I'm continually amazed by Samsung's rise to power in the SSD space. If you compare their market dominating products today to what we were reviewing from Samsung just a few years ago you'd assume they came from a different company. The past three generations of Samsung consumer SSDs have been good, but if you focus exclusively on the past two generations (830/840) they've been really good.

Last year Samsung bifurcated its consumer SSD lineup by intoducing the 840 Pro in addition to the vanilla 840. We'd seen other companies explore a similar strategy, but usually by playing with synchronous vs asynchronous NAND or sometimes just using different NAND suppliers between lines. Samsung used NAND to differentiate the two but went even more extreme. The non-Pro version of the 840 was the first large scale consumer SSD made with 3-bit-per-cell MLC NAND, more commonly known as TLC (triple-level-cell) NAND. Companies had toyed with the idea of going TLC well before the 840's release but were usually stopped either by economic or endurance realities. The 840 changed all of that. Although it didn't come with tremendous cost savings initially, over time the Samsung SSD 840 proved to be one of the better values on the market - you'd just have to get over the worry of wearing out TLC NAND.

Despite having a far more limited lifespan compared to its 2bpc MLC brethren, the TLC NAND Samsung used in its 840 turned out to be quite reliable. Even our own aggressive estimates pegged typical client write endurance on the 840 at more than 11 years for the 128GB model.

Samsung 19nm TLC NAND

We haven't seen Samsung's love of TLC embraced by other manufacturers. The most significant contrast actually comes from Micron, another NAND supplier turned SSD manufacturer, and its M500. Relying on 2bpc MLC NAND, the M500 gets its cost down by using a combination of large page/block sizes (to reduce overall die area) as well as aggressively embracing the latest NAND manufacturing processes (in this case 20nm). That's always been the Intel/Micron way - spend all of your time getting to the next process node quickly, and drive down cost that way rather than going TLC. The benefit of the TLC approach is the potential for even more cost reduction, but the downside is it usually takes a while to get production to yield high enough endurance TLC to make it viable for use in SSDs. The question of which is quicker is pretty simple to answer. If we look at the 25nm and 20nm generations from IMFT, the manufacturer was able to get down to new process nodes quicker than Samsung could ship TLC in volume.

The discussion then shifts to whether or not TLC makes sense at that point, or if you'd be better off just transitioning to the next process node on MLC. Samsung clearly believes its mainstream TLC/high-end MLC split makes a lot of sense, and seeing how the 840 turned out last time I tend to agree. It's not the only solution, but given how supply constrained everyone is on the latest NAND processes this generation - any good solution to get more die per wafer is going to be well received. Samsung doesn't disclose die areas of its NAND, so we unfortunately can't tell just how much more area efficient its TLC approach is compared to IMFT's 128Gb/16K page area efficient 20nm MLC NAND.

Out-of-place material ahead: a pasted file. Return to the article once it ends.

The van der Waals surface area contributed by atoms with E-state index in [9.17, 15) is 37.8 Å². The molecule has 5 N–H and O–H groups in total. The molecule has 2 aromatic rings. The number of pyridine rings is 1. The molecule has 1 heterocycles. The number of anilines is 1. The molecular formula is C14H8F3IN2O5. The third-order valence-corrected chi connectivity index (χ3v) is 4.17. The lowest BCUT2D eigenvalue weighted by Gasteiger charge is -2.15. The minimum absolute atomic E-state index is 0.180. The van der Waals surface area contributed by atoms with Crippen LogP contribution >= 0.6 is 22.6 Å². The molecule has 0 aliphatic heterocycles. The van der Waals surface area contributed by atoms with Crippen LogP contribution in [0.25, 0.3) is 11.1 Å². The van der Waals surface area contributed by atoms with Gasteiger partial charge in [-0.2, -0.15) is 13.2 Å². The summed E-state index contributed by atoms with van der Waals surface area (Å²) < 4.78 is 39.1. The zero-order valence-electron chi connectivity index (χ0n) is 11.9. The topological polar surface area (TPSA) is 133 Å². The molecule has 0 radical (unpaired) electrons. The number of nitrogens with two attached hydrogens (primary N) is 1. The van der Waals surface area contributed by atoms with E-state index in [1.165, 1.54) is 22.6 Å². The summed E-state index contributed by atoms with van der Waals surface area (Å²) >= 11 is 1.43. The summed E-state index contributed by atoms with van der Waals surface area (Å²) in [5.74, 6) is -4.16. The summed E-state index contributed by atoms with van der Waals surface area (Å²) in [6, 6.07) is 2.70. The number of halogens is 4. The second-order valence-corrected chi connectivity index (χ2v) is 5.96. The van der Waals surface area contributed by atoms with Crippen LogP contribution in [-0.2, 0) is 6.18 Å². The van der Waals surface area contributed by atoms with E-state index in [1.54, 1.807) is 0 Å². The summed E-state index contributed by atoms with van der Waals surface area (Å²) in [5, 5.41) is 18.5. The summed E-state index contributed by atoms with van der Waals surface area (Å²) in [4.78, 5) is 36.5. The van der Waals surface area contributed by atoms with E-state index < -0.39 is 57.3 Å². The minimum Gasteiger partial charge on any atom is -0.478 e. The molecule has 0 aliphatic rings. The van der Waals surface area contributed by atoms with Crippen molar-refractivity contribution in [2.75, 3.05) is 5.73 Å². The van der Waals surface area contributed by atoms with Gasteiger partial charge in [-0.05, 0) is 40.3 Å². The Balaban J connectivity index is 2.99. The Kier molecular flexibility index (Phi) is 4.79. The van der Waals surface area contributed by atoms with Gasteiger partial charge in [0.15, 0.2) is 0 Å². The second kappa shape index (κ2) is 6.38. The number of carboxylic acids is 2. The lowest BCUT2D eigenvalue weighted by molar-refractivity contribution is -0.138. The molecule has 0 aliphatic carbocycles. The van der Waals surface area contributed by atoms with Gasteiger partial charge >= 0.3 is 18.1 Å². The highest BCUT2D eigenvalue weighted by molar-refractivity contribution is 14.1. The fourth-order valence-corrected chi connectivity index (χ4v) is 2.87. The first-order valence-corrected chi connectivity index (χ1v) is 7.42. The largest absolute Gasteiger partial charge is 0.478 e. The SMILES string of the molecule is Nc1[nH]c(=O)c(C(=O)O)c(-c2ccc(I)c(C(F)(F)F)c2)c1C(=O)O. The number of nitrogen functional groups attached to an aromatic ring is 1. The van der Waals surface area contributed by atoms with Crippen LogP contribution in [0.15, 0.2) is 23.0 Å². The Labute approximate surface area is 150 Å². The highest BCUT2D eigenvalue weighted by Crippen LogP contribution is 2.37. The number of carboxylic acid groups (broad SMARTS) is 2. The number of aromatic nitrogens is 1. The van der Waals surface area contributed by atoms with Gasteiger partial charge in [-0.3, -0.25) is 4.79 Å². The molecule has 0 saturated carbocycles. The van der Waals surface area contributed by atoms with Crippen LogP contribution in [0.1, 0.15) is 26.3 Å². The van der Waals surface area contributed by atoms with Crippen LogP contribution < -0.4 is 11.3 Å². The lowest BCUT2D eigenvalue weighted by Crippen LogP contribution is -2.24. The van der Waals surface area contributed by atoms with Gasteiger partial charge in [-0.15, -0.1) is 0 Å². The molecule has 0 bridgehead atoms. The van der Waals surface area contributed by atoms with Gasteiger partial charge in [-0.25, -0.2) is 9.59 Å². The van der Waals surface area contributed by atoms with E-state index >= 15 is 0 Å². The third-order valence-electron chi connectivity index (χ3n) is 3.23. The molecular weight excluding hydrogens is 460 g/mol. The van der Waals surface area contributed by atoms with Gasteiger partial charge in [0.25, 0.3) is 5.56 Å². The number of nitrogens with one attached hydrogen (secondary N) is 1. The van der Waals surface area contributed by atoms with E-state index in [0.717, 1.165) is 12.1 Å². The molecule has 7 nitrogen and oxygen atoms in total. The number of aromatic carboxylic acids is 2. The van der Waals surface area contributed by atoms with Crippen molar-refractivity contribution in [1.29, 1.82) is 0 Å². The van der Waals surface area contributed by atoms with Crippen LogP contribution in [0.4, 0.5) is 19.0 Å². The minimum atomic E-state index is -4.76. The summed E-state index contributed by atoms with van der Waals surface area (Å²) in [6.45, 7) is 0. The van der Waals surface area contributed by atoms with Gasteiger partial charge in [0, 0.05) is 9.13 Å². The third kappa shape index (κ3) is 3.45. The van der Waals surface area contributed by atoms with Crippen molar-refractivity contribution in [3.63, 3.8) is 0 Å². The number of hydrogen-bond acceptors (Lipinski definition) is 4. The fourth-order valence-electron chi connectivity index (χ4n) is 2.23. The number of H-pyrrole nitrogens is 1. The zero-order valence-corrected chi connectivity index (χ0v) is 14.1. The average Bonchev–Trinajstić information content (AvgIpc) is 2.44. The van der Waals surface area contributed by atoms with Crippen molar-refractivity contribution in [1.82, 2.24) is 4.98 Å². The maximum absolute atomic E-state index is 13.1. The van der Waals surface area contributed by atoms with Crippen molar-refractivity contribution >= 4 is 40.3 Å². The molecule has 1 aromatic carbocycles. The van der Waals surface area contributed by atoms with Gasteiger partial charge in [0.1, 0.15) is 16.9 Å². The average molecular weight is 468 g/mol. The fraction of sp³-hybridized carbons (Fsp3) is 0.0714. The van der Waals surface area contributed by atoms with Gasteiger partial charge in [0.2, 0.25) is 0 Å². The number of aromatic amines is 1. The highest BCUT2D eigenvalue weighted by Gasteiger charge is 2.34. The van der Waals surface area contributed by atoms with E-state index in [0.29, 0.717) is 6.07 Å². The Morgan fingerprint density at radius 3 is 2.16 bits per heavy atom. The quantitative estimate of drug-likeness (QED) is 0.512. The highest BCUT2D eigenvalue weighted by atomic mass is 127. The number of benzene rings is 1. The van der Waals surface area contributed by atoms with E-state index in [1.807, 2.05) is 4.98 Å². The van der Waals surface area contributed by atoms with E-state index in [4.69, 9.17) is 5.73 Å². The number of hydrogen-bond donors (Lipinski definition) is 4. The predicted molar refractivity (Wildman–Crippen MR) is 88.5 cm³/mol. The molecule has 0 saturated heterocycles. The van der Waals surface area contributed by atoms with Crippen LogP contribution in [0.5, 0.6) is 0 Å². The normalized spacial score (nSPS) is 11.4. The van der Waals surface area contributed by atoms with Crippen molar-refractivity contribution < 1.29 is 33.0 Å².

As with any other business in the tech industry, it turns out that a regular, predictable release cadence is a great way to build marketshare. Here we are, around 9 months after the release of the Samsung SSD 840 and we have its first successor: the 840 EVO.

As its name implies, Samsung's SSD 840 EVO is an evolution over last year's SSD 840. The EVO still uses 3-bit-per-cell TLC NAND, but it moves to a smaller process geometry. Samsung calls its latest NAND process 10nm-class or 1x-nm, which can refer to feature sizes anywhere from 10nm to 19nm but we've also heard it referred to as 19nm TLC. The new 19nm TLC is available in capacities of up to 128Gbit per die, like IMFT's latest 20nm MLC process. Unlike IMFT's 128Gb offering, Samsung remains on a 8KB page size even with this latest generation of NAND. The number of pages per block is also more like IMFT's previous 64Gbit 20nm MLC at 256:

IMFT vs. Samsung NAND Comparison
  IMFT 20nm MLC IMFT 20nm MLC Samsung 19nm TLC Samsung 21nm TLC Samsung 21nm MLC
Bits per Cell 2 2 3 3 2
Single Die Max Capacity 64Gbit 128Gbit 128Gbit 128Gbit 64Gbit
Page Size 8KB 16KB 8KB 8KB 8KB
Pages per Block 256 512 256 192 128
Read Page (max) 100 µs 115 µs ? ? ?
Program Page (typical) 1300 µs 1600 µs ? ? ?
Erase Block (typical) 3 ms 3.8 ms ? ? ?
Die Size 118mm2 202mm2 ? ? ?
Gbit per mm2 0.542 0.634 ? ? ?
Rated Program/Erase Cycles 3000 3000 1000 - 3000 1000 - 3000 3000 (?)